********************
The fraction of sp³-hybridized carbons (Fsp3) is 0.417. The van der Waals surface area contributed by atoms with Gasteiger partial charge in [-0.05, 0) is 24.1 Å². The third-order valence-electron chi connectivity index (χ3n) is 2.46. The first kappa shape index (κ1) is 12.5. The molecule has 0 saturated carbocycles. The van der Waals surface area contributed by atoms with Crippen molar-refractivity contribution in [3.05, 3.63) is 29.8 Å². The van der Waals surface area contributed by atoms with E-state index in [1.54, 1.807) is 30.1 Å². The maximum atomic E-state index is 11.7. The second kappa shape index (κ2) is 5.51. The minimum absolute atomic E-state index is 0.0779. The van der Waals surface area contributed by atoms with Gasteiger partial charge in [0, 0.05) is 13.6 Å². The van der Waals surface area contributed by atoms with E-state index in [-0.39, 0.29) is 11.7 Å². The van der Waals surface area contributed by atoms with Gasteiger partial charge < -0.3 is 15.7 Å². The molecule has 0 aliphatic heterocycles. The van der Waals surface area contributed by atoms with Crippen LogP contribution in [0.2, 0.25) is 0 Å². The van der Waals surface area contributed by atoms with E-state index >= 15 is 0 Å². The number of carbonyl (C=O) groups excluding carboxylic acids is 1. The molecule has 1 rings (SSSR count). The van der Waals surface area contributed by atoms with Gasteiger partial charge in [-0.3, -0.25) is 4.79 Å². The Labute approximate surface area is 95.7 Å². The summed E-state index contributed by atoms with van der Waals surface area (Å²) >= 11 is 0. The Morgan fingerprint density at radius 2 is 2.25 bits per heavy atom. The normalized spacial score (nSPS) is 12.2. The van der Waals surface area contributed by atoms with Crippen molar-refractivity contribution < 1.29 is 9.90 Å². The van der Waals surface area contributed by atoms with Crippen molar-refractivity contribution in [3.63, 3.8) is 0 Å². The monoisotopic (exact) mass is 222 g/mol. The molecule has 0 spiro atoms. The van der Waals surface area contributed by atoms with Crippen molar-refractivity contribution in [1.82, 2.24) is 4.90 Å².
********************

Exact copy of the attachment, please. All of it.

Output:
The fraction of sp³-hybridized carbons (Fsp3) is 0.417. The van der Waals surface area contributed by atoms with Gasteiger partial charge in [-0.05, 0) is 24.1 Å². The third-order valence-electron chi connectivity index (χ3n) is 2.46. The first kappa shape index (κ1) is 12.5. The molecule has 0 saturated carbocycles. The van der Waals surface area contributed by atoms with Crippen molar-refractivity contribution in [3.05, 3.63) is 29.8 Å². The van der Waals surface area contributed by atoms with E-state index in [1.54, 1.807) is 30.1 Å². The maximum atomic E-state index is 11.7. The second kappa shape index (κ2) is 5.51. The minimum absolute atomic E-state index is 0.0779. The van der Waals surface area contributed by atoms with Gasteiger partial charge in [0, 0.05) is 13.6 Å². The van der Waals surface area contributed by atoms with E-state index in [-0.39, 0.29) is 11.7 Å². The van der Waals surface area contributed by atoms with Gasteiger partial charge < -0.3 is 15.7 Å². The molecule has 0 aliphatic heterocycles. The van der Waals surface area contributed by atoms with Crippen LogP contribution in [0.2, 0.25) is 0 Å². The van der Waals surface area contributed by atoms with E-state index >= 15 is 0 Å². The number of carbonyl (C=O) groups excluding carboxylic acids is 1. The molecule has 1 rings (SSSR count). The van der Waals surface area contributed by atoms with Gasteiger partial charge in [-0.3, -0.25) is 4.79 Å². The Labute approximate surface area is 95.7 Å². The summed E-state index contributed by atoms with van der Waals surface area (Å²) >= 11 is 0. The Morgan fingerprint density at radius 2 is 2.25 bits per heavy atom. The normalized spacial score (nSPS) is 12.2. The van der Waals surface area contributed by atoms with Crippen molar-refractivity contribution < 1.29 is 9.90 Å². The van der Waals surface area contributed by atoms with Crippen molar-refractivity contribution in [3.63, 3.8) is 0 Å². The monoisotopic (exact) mass is 222 g/mol. The molecule has 0 spiro atoms. The van der Waals surface area contributed by atoms with Crippen molar-refractivity contribution in [1.82, 2.24) is 4.90 Å².